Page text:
New to Atlanta and Spivey Hall is the brilliant young pianist Yevgeny Sudbin, who makes his debut on Sunday, March 8. Ten days ago, he gave a solo recital at the Kennedy Center in Washington, DC. Anne Midgette, writing for The Washington Post, started her review with the following words:

With the insouciance born of ability and success, Yevgeny Sudbin, looking not unlike a young Rahm Emanuel -- dark-ringed eyes in a thin and handsome face -- sat at the piano at the Terrace Theater on Saturday afternoon and produced some formidable music.
The sound he made was thick and dark and rich: Russian-school virtuosity, but without cloying heaviness. In the first movement of Haydn's Sonata in B Minor, which opened the program, it also had a springy elasticity that conveyed the spirit of the music, as if the sound were informed by the lighter twang of Haydn's fortepiano, like a shadow on the wall behind him.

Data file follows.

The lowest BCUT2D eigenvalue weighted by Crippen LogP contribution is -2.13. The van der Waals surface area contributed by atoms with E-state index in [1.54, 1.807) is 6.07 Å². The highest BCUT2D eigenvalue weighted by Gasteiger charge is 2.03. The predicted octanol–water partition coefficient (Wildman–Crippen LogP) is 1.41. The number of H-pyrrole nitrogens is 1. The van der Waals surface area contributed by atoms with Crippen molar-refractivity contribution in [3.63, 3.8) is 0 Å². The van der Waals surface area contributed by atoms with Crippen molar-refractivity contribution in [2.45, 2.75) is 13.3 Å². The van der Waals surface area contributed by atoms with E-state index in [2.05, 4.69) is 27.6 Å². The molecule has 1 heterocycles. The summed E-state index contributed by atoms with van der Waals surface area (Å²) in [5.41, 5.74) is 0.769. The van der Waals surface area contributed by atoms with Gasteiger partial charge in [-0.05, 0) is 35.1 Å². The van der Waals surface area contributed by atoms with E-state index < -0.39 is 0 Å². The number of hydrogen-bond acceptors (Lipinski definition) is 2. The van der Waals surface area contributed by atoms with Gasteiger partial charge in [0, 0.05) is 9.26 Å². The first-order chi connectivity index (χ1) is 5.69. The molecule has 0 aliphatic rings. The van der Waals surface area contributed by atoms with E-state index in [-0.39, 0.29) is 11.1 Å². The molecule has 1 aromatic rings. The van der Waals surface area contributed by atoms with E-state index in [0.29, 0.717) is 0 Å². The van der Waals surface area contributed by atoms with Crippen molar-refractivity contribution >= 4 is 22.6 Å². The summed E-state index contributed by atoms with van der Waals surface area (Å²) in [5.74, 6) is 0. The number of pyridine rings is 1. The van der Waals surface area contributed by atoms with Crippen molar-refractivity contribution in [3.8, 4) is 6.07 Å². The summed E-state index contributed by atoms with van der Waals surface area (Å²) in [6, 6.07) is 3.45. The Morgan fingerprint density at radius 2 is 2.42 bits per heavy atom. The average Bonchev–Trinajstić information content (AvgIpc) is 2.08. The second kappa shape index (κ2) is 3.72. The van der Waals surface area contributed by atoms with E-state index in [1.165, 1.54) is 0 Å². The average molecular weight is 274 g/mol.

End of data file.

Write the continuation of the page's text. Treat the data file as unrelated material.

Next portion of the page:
The Russian-born Sudbin, 28, projects a wunderkind persona: able to fling out technical fireworks, offer insightful and intimate Scarlatti, write articulate program notes that give an insight into what he thinks about what he is playing (something too often absent from the classical-music equation). He has been garnering critical raves, particularly in England, where he now lives; and his string of recordings on the Bis label (Scarlatti, Scriabin, Rachmaninoff) have picked up a slew of accolades and awards.

We, too, shall hear him perform a Haydn sonata (in E minor), preceded by two Domenico Scarlatti sonatas, followed by Chopin Mazurkas, two Fairy Tales by Nikolai Medtner, and to close the program, Prokofiev's Sonata No. 7, subtitled "War Sonata No. 2: Stalingrad" -- an emotional powerhouse that combines massive sonorities and incisive brilliance with delicacy and quicksilver changes of mood. As such, it's an excellent vehicle for Mr. Sudbin's impressive virtuosity.

Mr. Sudbin has been an especially popular guest artist at the BBC Proms in London. I first came to know his music-making through his CDs of Russian music; however, he's also in the process of recording all the Beethoven piano concertos. I'm proud to introduce him to Atlanta, and eagerly await the experience of hearing him in person.